Taking pride in the community

May 19, 2022 | Mountain Events

Crestline cleanup day a big success

By Mary-Justine Lanyon

It was an idea that sprang from Crestline being named an International City of Peace.

At that celebration, Rudy Westervelt – who spearheaded that effort – suggested holding a day when the entire community, not just the area surrounding Lake Gregory, would be cleaned up by its residents.
On Saturday, May 7, folks turned out to do just that.

According to Michelle Hake, president of the Crestline Chamber of Commerce, about 60 people participated, with representatives from the Lake Gregory Yacht Club, the Lions Club, the Crestline Chamber of Commerce, the Crestline-Lake Gregory Rotary Club, EarlyAct students as well as individuals and families.

“It was wonderful to see people taking pride in their community and putting in the time to pull weeds and pick up trash,” Hake said. We have a ways to go, but it was a great start to what will hopefully become a bigger movement of bettering the Crestline community. It was a great initial turnout for something we hope to see become a recurring event.”

Goodwin’s donated pastries and supplies and the Lake Gregory Co. assisted with the organization.
Groups picked up trash around the lake trails, on Lake Gregory Drive from Highway 18 down to the lake, on Lake Drive and in Top Town.

The EarlyAct students from Valley of Enchantment Elementary School met at the skate park, where they picked up trash, crawling under the ramps to make sure they got every piece of paper. They then moved on to the play area next to the tennis courts. Not only did they pick up trash there, they pulled all the weeds.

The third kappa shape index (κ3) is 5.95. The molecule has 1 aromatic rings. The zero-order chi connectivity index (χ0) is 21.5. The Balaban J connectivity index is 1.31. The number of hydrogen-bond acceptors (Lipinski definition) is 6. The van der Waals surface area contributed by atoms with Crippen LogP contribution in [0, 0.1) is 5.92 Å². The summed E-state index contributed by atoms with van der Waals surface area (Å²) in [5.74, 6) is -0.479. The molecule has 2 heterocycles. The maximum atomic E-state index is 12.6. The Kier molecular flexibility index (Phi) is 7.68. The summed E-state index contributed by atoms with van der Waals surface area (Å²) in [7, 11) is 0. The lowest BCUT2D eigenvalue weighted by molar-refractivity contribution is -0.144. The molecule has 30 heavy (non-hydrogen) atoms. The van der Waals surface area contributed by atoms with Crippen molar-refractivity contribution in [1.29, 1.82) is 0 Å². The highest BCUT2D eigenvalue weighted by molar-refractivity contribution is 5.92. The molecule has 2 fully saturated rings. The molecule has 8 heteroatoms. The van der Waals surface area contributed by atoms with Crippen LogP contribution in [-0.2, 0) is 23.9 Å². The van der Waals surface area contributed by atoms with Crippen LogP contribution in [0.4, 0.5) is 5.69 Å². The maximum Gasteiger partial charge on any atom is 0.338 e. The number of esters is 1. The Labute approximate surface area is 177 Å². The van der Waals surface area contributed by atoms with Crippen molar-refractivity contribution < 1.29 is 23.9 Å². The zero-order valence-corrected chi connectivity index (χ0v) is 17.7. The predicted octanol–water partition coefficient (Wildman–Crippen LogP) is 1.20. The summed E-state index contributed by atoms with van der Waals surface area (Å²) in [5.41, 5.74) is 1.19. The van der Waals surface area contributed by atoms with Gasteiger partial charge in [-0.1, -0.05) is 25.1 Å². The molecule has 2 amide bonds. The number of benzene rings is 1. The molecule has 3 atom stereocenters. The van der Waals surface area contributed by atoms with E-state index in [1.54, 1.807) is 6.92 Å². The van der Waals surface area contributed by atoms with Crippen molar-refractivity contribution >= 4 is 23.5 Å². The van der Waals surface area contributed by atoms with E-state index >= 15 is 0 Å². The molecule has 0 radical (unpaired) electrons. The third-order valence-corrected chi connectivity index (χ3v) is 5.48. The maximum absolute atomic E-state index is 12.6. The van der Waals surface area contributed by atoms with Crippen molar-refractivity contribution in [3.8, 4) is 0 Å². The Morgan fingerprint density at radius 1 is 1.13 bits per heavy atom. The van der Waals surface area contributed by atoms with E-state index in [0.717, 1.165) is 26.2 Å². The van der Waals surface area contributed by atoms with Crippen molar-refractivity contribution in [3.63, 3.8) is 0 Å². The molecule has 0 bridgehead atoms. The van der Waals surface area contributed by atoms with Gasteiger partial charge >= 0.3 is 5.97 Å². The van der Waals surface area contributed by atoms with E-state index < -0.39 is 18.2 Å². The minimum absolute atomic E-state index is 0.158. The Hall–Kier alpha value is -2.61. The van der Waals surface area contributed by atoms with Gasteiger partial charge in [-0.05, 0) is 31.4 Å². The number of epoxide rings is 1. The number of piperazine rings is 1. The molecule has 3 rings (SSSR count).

As they looked at the bare ground, they came up with the ideas of adding painted rocks and a fairy garden to the area. They plan to ask permission from the Lake Gregory Co. to do that.

As part of their cleanup efforts, the EarlyAct students then installed the fishing line recycling bins they had made as part of their community service.

The idea came from fifth-grader Hayden Greene, who had seen similar containers at the beach. He was aware that tangled fishing line often ends up on the shore of Lake Gregory, posing a hazard to ducks and other animals.

The students researched how to make the containers and found decals online, which they ordered. With the help of their teachers – Katie Nicholson, Jessica Mazakas and Stephanie Plemons and Rotarian Bill Mellinger – they assembled the recycling bins.

After they finished cleaning up the skate park and play area, they walked to the docks at Lake Gregory where Brent Darling, the operations manager for the Lake Gregory Co., took them out on the lake to the four spots where he had already installed wooden posts.

With Darling’s help, students took turns drilling holes through the posts and into the plastic pipe. They then bolted the recycling bins to the posts.

As they walked from the boat to the posts, several students picked up fishing line they found on the ground. They then put it into the bins they had made.

A couple of anglers were fascinated by what was going on and were delighted to learn what the students had created.

When Hake heard what the EarlyAct students had done, her reaction was, “That’s awesome!”



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